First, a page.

Council Directive 93/98/EEC of 29 October 1993 harmonizing the term of protection of copyright and certain related rights is a European Union directive in the field of copyright law, made under the internal market provisions of the Treaty of Rome.
Duration of protection
The principal goal was to ensure that there was a single duration for copyright and related rights
across the entire European Union
. The chosen term was 70 years from the death of the author (post mortem auctoris
, pma) for authors' rights
(Art. 1), longer than the 50 year post mortem auctoris
term required by the Berne Convention for the Protection of Literary and Artistic Works
(Art. 7.1 Berne Convention). The directive notes that the original goal of the Berne Convention was to protect works for two generations after the death of the author, and that fifty years was no longer sufficient for this purpose (para. 5 of the preamble). It is often stated that 70 years pma was the longest copyright term of any Member State at the time: this is not strictly correct, and is not quoted as the reason for the choice in the directive. Where a Member State protected a work for a longer period at the time the directive came into force, the copyright term is not reduced [Art. 10(1)], but other Member States will not respect the longer period.
The duration of protection of related rights (those of performers, phonogram and film producers and broadcasting organisations) was set at fifty years with the following rules for calculating the starting date (Art. 3). This fifty year period was in reflexion of the negotiating position of the European Community at the negotiations which led to the Marrakech Agreements, including the Agreement on Trade-Related Aspects of Intellectual Property Rights (TRIPS).
|| Commencement |
|| the date of the performance, unless a fixation of the performance is lawfully published or lawfully communicated to the public within this period, in which case the date of the first such publication or the first such communication to the public, whichever is the earlier. |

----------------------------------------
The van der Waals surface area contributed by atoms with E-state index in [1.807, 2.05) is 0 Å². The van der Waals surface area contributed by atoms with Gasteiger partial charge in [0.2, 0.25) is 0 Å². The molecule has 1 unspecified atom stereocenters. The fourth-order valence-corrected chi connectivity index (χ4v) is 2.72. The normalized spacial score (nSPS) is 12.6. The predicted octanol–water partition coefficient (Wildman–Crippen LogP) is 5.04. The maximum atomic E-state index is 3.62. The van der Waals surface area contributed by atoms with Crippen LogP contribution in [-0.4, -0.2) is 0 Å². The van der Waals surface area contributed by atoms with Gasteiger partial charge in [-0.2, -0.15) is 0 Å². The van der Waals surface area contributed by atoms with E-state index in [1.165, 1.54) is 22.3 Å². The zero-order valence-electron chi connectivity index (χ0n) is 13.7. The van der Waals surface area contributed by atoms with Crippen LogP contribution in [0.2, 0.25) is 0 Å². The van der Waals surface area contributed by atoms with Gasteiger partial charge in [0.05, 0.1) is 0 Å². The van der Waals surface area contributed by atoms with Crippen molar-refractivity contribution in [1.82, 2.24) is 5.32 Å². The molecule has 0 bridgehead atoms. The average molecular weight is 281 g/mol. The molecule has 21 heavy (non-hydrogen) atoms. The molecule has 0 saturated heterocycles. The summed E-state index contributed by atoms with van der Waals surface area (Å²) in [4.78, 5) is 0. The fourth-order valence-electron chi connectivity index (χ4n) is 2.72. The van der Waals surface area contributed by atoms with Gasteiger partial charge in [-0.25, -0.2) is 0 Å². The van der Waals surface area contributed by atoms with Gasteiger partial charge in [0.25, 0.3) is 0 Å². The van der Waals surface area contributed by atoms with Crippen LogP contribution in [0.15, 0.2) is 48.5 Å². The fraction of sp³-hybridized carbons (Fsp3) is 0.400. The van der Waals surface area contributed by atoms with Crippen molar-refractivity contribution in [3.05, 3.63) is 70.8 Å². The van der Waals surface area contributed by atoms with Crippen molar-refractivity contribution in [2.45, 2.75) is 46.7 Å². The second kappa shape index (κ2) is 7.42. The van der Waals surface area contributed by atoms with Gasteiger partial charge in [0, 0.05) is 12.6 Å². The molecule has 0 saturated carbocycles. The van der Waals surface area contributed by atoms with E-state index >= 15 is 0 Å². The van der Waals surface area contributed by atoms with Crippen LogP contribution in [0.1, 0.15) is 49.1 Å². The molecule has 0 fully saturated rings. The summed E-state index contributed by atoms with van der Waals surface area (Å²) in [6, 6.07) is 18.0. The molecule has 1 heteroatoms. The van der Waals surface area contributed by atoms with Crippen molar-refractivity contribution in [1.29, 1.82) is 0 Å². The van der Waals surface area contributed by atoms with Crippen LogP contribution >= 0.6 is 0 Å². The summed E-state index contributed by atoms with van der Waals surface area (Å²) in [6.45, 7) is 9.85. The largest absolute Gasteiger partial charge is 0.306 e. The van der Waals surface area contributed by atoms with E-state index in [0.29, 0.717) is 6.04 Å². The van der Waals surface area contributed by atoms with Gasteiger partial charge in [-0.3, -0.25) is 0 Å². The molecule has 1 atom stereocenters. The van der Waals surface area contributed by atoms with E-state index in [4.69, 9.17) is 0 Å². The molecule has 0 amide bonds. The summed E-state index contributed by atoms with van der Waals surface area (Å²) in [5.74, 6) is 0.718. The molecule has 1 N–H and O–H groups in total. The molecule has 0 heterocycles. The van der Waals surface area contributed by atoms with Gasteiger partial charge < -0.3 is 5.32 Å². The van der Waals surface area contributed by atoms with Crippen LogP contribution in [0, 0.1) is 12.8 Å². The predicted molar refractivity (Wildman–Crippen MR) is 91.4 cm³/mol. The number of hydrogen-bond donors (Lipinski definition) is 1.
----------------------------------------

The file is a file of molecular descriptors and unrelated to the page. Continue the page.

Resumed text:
| Phonogram producers
|| the date the fixation is made, unless the phonogram is lawfully published or lawfully communicated to the public during this period, in which case the date of the first such publication or the first such communication to the public, whichever is the earlier. |
| Film producers
|| the date the fixation is made, unless the film is lawfully published or lawfully communicated to the public during this period, in which case the date of the first such publication or the first such communication to the public, whichever is the earlier. |
| Broadcasting organisations
|| the first transmission of a broadcast, whether this broadcast is transmitted by wire or over the air, including by cable or satellite. |
The new copyright terms applied also to works which were already in existence when it came into force, as was held by the European Court of Justice
in the Butterfly
case, even if they had previously entered the public domain
. Strictly, they applied to works which were protected in at least one Member State on 1995-07-01
, although most Member States chose to apply them to all works which would qualify on the basis of the protection terms, regardless of protection elsewhere: this approach is much simpler for national courts to apply, as they do not have to consider foreign laws.